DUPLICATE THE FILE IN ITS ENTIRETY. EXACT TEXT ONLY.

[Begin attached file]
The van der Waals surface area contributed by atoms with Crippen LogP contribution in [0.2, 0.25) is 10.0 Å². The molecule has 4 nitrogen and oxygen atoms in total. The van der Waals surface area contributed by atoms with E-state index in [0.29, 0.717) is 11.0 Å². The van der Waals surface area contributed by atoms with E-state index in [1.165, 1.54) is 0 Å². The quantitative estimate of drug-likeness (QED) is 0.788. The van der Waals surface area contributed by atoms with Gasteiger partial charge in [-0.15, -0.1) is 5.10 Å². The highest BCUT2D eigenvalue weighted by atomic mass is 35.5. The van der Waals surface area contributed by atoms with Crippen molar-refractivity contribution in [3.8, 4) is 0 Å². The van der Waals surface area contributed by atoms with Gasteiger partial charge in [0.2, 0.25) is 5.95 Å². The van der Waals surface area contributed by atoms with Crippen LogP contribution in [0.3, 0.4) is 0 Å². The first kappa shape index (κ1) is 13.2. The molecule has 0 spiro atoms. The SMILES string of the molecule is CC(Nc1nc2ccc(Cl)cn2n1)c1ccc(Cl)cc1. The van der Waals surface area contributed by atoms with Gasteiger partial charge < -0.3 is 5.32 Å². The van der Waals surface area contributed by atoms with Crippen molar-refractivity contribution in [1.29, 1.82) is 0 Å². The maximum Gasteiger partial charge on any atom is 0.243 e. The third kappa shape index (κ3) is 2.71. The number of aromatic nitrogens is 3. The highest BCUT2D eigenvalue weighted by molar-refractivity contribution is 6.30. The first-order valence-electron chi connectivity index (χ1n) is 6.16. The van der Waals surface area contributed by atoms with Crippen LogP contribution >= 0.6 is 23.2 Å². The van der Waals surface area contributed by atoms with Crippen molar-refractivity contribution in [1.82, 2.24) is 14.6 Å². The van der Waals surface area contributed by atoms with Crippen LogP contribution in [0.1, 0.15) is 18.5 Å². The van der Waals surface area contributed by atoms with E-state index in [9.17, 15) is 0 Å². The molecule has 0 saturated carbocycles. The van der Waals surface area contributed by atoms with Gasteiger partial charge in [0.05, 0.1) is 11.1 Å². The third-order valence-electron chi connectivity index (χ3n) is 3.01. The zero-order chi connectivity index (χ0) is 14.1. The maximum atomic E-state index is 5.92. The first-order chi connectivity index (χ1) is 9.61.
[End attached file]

The van der Waals surface area contributed by atoms with Crippen LogP contribution in [0.2, 0.25) is 10.0 Å². The molecule has 4 nitrogen and oxygen atoms in total. The van der Waals surface area contributed by atoms with E-state index in [0.29, 0.717) is 11.0 Å². The van der Waals surface area contributed by atoms with E-state index in [1.165, 1.54) is 0 Å². The quantitative estimate of drug-likeness (QED) is 0.788. The van der Waals surface area contributed by atoms with Gasteiger partial charge in [-0.15, -0.1) is 5.10 Å². The highest BCUT2D eigenvalue weighted by atomic mass is 35.5. The van der Waals surface area contributed by atoms with Crippen molar-refractivity contribution in [3.8, 4) is 0 Å². The van der Waals surface area contributed by atoms with Gasteiger partial charge in [0.2, 0.25) is 5.95 Å². The van der Waals surface area contributed by atoms with Crippen LogP contribution in [0.3, 0.4) is 0 Å². The first kappa shape index (κ1) is 13.2. The molecule has 0 spiro atoms. The SMILES string of the molecule is CC(Nc1nc2ccc(Cl)cn2n1)c1ccc(Cl)cc1. The van der Waals surface area contributed by atoms with Gasteiger partial charge < -0.3 is 5.32 Å². The van der Waals surface area contributed by atoms with Crippen molar-refractivity contribution in [1.29, 1.82) is 0 Å². The maximum Gasteiger partial charge on any atom is 0.243 e. The third kappa shape index (κ3) is 2.71. The number of aromatic nitrogens is 3. The highest BCUT2D eigenvalue weighted by molar-refractivity contribution is 6.30. The first-order valence-electron chi connectivity index (χ1n) is 6.16. The van der Waals surface area contributed by atoms with Crippen LogP contribution >= 0.6 is 23.2 Å². The van der Waals surface area contributed by atoms with Crippen molar-refractivity contribution in [1.82, 2.24) is 14.6 Å². The van der Waals surface area contributed by atoms with Crippen LogP contribution in [0.1, 0.15) is 18.5 Å². The van der Waals surface area contributed by atoms with E-state index in [9.17, 15) is 0 Å². The molecule has 0 saturated carbocycles. The van der Waals surface area contributed by atoms with Gasteiger partial charge in [0.05, 0.1) is 11.1 Å². The third-order valence-electron chi connectivity index (χ3n) is 3.01. The zero-order chi connectivity index (χ0) is 14.1. The maximum atomic E-state index is 5.92. The first-order chi connectivity index (χ1) is 9.61.